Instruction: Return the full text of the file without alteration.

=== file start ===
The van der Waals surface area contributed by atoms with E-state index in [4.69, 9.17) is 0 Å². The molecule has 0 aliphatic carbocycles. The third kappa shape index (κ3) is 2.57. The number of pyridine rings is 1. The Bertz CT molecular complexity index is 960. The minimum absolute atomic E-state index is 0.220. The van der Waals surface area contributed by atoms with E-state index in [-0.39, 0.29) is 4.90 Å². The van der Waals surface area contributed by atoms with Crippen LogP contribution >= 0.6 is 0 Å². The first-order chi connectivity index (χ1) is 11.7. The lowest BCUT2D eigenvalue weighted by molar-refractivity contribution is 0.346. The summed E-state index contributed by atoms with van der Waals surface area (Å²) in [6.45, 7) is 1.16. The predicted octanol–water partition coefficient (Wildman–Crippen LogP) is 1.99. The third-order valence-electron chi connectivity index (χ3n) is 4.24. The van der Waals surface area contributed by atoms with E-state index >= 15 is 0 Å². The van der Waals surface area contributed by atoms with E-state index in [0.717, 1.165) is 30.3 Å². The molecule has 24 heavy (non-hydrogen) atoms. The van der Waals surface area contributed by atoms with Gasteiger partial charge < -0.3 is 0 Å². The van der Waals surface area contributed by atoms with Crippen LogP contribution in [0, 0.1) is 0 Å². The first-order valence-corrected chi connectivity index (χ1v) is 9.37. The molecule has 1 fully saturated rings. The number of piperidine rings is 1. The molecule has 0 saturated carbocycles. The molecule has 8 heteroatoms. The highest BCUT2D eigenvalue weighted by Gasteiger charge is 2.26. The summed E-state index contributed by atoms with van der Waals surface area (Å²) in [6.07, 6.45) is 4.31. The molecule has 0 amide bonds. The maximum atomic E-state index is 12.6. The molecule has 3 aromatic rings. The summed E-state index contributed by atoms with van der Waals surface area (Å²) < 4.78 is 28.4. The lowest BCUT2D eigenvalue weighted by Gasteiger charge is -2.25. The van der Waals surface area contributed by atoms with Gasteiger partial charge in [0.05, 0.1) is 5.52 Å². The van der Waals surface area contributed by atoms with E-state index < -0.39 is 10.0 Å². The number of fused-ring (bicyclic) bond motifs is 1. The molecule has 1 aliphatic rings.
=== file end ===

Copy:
The van der Waals surface area contributed by atoms with E-state index in [4.69, 9.17) is 0 Å². The molecule has 0 aliphatic carbocycles. The third kappa shape index (κ3) is 2.57. The number of pyridine rings is 1. The Bertz CT molecular complexity index is 960. The minimum absolute atomic E-state index is 0.220. The van der Waals surface area contributed by atoms with E-state index in [-0.39, 0.29) is 4.90 Å². The van der Waals surface area contributed by atoms with Crippen LogP contribution >= 0.6 is 0 Å². The first-order chi connectivity index (χ1) is 11.7. The lowest BCUT2D eigenvalue weighted by molar-refractivity contribution is 0.346. The summed E-state index contributed by atoms with van der Waals surface area (Å²) in [6.45, 7) is 1.16. The predicted octanol–water partition coefficient (Wildman–Crippen LogP) is 1.99. The third-order valence-electron chi connectivity index (χ3n) is 4.24. The van der Waals surface area contributed by atoms with E-state index >= 15 is 0 Å². The van der Waals surface area contributed by atoms with E-state index in [0.717, 1.165) is 30.3 Å². The molecule has 24 heavy (non-hydrogen) atoms. The van der Waals surface area contributed by atoms with Gasteiger partial charge < -0.3 is 0 Å². The van der Waals surface area contributed by atoms with Crippen LogP contribution in [0, 0.1) is 0 Å². The first-order valence-corrected chi connectivity index (χ1v) is 9.37. The molecule has 1 fully saturated rings. The number of piperidine rings is 1. The molecule has 0 saturated carbocycles. The molecule has 8 heteroatoms. The highest BCUT2D eigenvalue weighted by Gasteiger charge is 2.26. The summed E-state index contributed by atoms with van der Waals surface area (Å²) in [6.07, 6.45) is 4.31. The molecule has 0 amide bonds. The maximum atomic E-state index is 12.6. The molecule has 3 aromatic rings. The summed E-state index contributed by atoms with van der Waals surface area (Å²) < 4.78 is 28.4. The lowest BCUT2D eigenvalue weighted by Gasteiger charge is -2.25. The van der Waals surface area contributed by atoms with Gasteiger partial charge in [0.05, 0.1) is 5.52 Å². The van der Waals surface area contributed by atoms with E-state index < -0.39 is 10.0 Å². The number of fused-ring (bicyclic) bond motifs is 1. The molecule has 1 aliphatic rings.